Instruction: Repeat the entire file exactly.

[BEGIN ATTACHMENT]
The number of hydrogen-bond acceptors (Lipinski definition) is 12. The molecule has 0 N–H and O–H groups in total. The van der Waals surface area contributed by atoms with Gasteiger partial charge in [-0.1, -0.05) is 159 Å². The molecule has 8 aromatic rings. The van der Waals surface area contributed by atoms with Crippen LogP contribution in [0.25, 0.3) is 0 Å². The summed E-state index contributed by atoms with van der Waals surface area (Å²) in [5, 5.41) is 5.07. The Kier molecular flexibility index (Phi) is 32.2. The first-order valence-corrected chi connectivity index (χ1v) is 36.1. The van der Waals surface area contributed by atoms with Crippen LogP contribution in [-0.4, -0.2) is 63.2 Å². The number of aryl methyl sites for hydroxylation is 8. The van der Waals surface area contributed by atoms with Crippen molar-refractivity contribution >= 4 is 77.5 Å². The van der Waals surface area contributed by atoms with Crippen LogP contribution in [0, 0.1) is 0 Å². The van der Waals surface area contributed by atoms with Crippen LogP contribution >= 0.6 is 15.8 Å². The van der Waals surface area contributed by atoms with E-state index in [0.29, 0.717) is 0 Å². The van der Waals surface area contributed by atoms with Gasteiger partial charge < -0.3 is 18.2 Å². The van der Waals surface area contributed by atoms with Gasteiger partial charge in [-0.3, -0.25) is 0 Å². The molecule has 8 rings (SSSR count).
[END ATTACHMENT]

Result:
The number of hydrogen-bond acceptors (Lipinski definition) is 12. The molecule has 0 N–H and O–H groups in total. The van der Waals surface area contributed by atoms with Gasteiger partial charge in [-0.1, -0.05) is 159 Å². The molecule has 8 aromatic rings. The van der Waals surface area contributed by atoms with Crippen LogP contribution in [0.25, 0.3) is 0 Å². The summed E-state index contributed by atoms with van der Waals surface area (Å²) in [5, 5.41) is 5.07. The Kier molecular flexibility index (Phi) is 32.2. The first-order valence-corrected chi connectivity index (χ1v) is 36.1. The van der Waals surface area contributed by atoms with Crippen LogP contribution in [-0.4, -0.2) is 63.2 Å². The number of aryl methyl sites for hydroxylation is 8. The van der Waals surface area contributed by atoms with Crippen molar-refractivity contribution >= 4 is 77.5 Å². The van der Waals surface area contributed by atoms with Crippen LogP contribution in [0, 0.1) is 0 Å². The van der Waals surface area contributed by atoms with Crippen LogP contribution >= 0.6 is 15.8 Å². The van der Waals surface area contributed by atoms with E-state index in [0.29, 0.717) is 0 Å². The van der Waals surface area contributed by atoms with Gasteiger partial charge < -0.3 is 18.2 Å². The van der Waals surface area contributed by atoms with Gasteiger partial charge in [-0.3, -0.25) is 0 Å². The molecule has 8 rings (SSSR count).